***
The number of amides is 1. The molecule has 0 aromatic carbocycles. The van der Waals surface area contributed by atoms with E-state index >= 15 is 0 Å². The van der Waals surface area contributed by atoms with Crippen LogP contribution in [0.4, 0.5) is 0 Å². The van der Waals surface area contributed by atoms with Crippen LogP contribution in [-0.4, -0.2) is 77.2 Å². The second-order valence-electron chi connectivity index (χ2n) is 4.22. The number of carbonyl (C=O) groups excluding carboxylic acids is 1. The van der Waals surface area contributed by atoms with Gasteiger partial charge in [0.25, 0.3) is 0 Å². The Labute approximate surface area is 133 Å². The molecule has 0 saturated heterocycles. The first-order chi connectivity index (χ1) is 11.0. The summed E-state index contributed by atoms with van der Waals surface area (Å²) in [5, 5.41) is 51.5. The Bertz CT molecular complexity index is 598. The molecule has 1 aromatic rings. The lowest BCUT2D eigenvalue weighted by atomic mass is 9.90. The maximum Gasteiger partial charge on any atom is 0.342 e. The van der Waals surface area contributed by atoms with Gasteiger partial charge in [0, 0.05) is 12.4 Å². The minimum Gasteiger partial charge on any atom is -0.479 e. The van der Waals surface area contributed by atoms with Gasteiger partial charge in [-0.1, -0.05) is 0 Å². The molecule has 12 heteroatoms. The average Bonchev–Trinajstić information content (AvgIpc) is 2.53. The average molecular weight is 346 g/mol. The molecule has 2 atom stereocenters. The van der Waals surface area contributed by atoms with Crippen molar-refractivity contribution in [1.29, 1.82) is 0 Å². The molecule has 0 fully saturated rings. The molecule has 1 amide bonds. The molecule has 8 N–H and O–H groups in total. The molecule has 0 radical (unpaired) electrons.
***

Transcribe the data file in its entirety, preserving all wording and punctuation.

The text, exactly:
The number of amides is 1. The molecule has 0 aromatic carbocycles. The van der Waals surface area contributed by atoms with E-state index >= 15 is 0 Å². The van der Waals surface area contributed by atoms with Crippen LogP contribution in [0.4, 0.5) is 0 Å². The van der Waals surface area contributed by atoms with Crippen LogP contribution in [-0.4, -0.2) is 77.2 Å². The second-order valence-electron chi connectivity index (χ2n) is 4.22. The number of carbonyl (C=O) groups excluding carboxylic acids is 1. The van der Waals surface area contributed by atoms with Gasteiger partial charge in [0.25, 0.3) is 0 Å². The Labute approximate surface area is 133 Å². The molecule has 0 saturated heterocycles. The first-order chi connectivity index (χ1) is 11.0. The summed E-state index contributed by atoms with van der Waals surface area (Å²) in [5, 5.41) is 51.5. The Bertz CT molecular complexity index is 598. The molecule has 1 aromatic rings. The lowest BCUT2D eigenvalue weighted by atomic mass is 9.90. The maximum Gasteiger partial charge on any atom is 0.342 e. The van der Waals surface area contributed by atoms with Gasteiger partial charge in [0, 0.05) is 12.4 Å². The minimum Gasteiger partial charge on any atom is -0.479 e. The van der Waals surface area contributed by atoms with Gasteiger partial charge in [-0.1, -0.05) is 0 Å². The molecule has 12 heteroatoms. The average Bonchev–Trinajstić information content (AvgIpc) is 2.53. The average molecular weight is 346 g/mol. The molecule has 2 atom stereocenters. The van der Waals surface area contributed by atoms with Crippen molar-refractivity contribution in [1.29, 1.82) is 0 Å². The molecule has 0 fully saturated rings. The molecule has 1 amide bonds. The molecule has 8 N–H and O–H groups in total. The molecule has 0 radical (unpaired) electrons.